Today I will present a deck provided by Nastaboi. He is not only describing his deck but also give some thoughts about the actual meta game. Maybe it could be an impulse and start a discussion here. If not enjoy the decklist
Here is the list:
For several years, Wizards has been really pushing creatures. They have become more efficient and powerful. As a result, even traditional control decks have shifted their focus from draw-go and adapted playing more creatures, thus becoming more like tap-out or goodstuff decks. As I see it now, the online Highlander meta can be divided into three types of decks: aggressive decks (RDW, Goblins, Zoo, WW, Elves), goodstuff decks with midsize utility creatures (Bant, 5c, Pattern-Rector) and fancy decks (Staxx, Oath, Reanimator, Mana Ramp and all those not-quite combo decks I use to play). The third category decks are typical 2nd tier decks: fun, inconsistent, and easily swarmed.
As I started thinking about a deck to play in the ladder tournament, my focus was definitely on creatures, as most opponents would put their money on them to win games. And I wanted to punish them, with Wraths and Moats and Humility. To fully utilize those cards, I needed to find another angle of attack. Usually for me that would mean some kind of combo finish, but this time I focused on strong individual cards to take the game: Planeswalkers. Many of them are absurdly powerful, and they are capable both controlling opposing creatures and actually winning the game.
I see people playing all five colors in a control deck just because mise. I believe this is just plain wrong. Either it makes your deck unfocused, or then it just strains your mana base unnecessarily. Many colors have cards and effects that just overlap, and even if they don’t, you should ask yourself questions like “am I really playing red just for these four cards”. My advice is to stick on two main colors, which has several advantages: less color screw, more resistance against hate (basics), and access to colorless lands and cards like Vedalken Shackles. In control decks, however, there is no reason not to include third color as a very light splash. Changes are you’d play an off-color dual anyway for Explosives along with some stones, fetchlands and bounce lands.
As a side note about the bounce lands. I have noticed that most people don’t play Ravnica bounce lands aka karoos as opposed to me always including them in my control lists. Most importantly, they are card advantage. Would you play a land that enters the battlefield tapped but lets you search your library for another land and put that in your hand? In addition to providing card advantage, they increase the total mana potential of a deck, and even fix the mana. They have other uses as well, like reactivating Tolaria West or escaping under Winter Orb. Sole drawback is Wasteland, which can be devastating if it hits a bounce land in early game. That’s why it is advisable not to play a bounce land second turn if given a choice.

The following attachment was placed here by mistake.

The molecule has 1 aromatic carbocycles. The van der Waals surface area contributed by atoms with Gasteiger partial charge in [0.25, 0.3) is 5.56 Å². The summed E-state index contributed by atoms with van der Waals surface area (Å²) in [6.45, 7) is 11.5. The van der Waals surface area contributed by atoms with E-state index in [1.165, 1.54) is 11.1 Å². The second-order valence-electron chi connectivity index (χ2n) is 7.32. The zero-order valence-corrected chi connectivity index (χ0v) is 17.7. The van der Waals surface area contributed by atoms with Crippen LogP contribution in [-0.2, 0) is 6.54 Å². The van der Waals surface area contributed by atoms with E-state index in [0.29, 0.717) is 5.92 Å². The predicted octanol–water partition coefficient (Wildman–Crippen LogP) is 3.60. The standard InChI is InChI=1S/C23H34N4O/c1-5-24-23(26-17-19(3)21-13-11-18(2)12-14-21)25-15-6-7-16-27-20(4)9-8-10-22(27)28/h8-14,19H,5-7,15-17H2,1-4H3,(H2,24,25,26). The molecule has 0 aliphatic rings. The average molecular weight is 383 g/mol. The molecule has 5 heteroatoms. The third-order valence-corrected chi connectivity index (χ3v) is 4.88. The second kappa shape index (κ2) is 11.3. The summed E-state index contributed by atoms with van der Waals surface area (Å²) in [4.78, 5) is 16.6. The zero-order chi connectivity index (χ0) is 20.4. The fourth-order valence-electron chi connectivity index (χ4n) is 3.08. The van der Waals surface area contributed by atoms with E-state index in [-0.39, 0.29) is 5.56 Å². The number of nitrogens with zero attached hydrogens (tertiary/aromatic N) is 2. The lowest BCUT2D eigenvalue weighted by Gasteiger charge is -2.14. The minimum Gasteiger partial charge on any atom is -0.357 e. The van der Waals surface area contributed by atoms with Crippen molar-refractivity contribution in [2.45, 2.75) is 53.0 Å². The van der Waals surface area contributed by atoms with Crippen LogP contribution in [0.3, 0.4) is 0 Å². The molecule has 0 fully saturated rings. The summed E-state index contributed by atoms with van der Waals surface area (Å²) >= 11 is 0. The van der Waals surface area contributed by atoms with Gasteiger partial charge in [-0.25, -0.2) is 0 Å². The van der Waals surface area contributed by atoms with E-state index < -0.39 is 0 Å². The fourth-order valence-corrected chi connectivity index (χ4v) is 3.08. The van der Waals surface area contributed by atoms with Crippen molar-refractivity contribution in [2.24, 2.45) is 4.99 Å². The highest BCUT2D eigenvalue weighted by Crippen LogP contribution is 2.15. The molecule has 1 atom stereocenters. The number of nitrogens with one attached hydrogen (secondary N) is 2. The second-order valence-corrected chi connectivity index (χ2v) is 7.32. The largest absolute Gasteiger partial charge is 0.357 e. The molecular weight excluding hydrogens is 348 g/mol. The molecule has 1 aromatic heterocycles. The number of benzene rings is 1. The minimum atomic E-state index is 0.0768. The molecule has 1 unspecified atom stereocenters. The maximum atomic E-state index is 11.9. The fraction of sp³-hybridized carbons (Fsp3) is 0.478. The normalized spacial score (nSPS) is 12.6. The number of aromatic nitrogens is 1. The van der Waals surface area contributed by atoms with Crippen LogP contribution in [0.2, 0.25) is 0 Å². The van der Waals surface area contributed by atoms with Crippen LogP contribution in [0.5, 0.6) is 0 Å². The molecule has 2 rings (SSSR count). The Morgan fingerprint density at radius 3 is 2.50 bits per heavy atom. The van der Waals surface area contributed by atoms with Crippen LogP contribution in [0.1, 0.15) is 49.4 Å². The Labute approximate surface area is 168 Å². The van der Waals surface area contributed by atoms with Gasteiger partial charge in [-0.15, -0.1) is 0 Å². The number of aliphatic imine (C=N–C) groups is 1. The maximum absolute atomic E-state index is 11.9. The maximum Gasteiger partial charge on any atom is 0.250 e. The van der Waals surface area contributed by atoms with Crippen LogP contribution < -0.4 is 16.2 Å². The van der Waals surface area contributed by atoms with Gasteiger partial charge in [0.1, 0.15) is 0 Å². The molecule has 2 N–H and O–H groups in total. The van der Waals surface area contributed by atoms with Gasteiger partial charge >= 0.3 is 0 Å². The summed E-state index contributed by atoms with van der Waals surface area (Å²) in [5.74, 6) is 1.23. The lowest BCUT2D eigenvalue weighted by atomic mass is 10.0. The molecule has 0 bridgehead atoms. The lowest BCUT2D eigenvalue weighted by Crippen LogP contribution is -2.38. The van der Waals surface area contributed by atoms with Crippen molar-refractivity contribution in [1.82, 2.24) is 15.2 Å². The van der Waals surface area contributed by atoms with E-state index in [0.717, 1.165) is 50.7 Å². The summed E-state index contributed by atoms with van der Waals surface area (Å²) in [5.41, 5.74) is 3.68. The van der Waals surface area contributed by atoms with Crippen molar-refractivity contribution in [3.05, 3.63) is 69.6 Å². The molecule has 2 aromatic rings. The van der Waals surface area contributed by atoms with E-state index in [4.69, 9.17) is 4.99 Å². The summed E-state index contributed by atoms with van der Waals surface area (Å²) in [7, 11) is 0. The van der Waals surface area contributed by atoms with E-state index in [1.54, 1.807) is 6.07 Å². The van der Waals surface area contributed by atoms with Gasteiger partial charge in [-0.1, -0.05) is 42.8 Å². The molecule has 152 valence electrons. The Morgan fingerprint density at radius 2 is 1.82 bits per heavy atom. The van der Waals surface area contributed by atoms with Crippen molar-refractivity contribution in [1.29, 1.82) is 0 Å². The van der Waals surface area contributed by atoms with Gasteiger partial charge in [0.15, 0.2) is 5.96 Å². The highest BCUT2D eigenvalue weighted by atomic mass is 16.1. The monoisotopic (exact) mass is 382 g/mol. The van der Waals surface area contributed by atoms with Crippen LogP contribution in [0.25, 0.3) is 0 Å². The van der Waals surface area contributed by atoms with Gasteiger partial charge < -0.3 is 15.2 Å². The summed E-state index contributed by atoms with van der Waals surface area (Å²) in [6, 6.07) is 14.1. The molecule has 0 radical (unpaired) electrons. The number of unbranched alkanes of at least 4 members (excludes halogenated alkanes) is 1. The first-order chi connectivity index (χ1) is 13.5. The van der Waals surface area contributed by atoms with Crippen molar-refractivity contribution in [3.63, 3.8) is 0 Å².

Blue was a natural inclusion as it just has all the best control cards. White has the best removal, best defensive creatures and best planeswalkers. What to splash was really a choice between Ajani and Demonic. I choose Ajani as he suits the deck’s theme better. Notice that the splash is just three and half cards deep, all single casters.
I choose not to play any 6cc spells to keep curve low enough. So no Titans, Wurmcoil etc. This may be plain wrong, but now I had no pressure to add things like Coalition Relic or Solemn Simulacrum, which meant more slots for cards that actually do something. I did play some creatures as they are good in two things: they block, which means I can be more selective with my removal, and they attack, which makes finishing games much easier. I only choose creatures that have immediate value. With this deck I don’t really care if my opponent tries to remove one of my creatures, as it has already gained some value in addition to taking a card off his hand, and I’ll get to save my counters for his big spells. Dozen counterspells mean I need not to worry about any of those fancy decks, and cheap counters are good against just anything.
Teferi, Mage of Zhalfir was underperforming in the tournament, and there are some other debatable or metagame dependant cards. Some of the cards I tinkered with include Elspeth Tirel , Akromas Vengeance, Rolling Earthquake, Rout, Future Sight,Spreading Seas, Into the Roil and 6cc monsters. I haven’t tested the deck enough against fast aggro to see if it warrants more slots, but I think you should do fine with proper mulliganing.
While I liked the deck and the results, some games I played against goodstuff decks really got me thinking. With new powerful creatures and planeswalkers, the games have become really swingy. In drawn-out games, every topdeck could turn the tables and put the previously advantaged player in a tough spot. It has some bright sides, too. The games are not that much determined in the first couple of turns, and patient play will be rewarded when defending player draws an equally powerful answer. My main concern is that the decks are becoming less like decks and more like a collection of cards. When you pick a theme and build around it, changes are, your deck will be cute but most likely less powerful than a generic goodstuff deck. Well, at least Goblins are still going strong.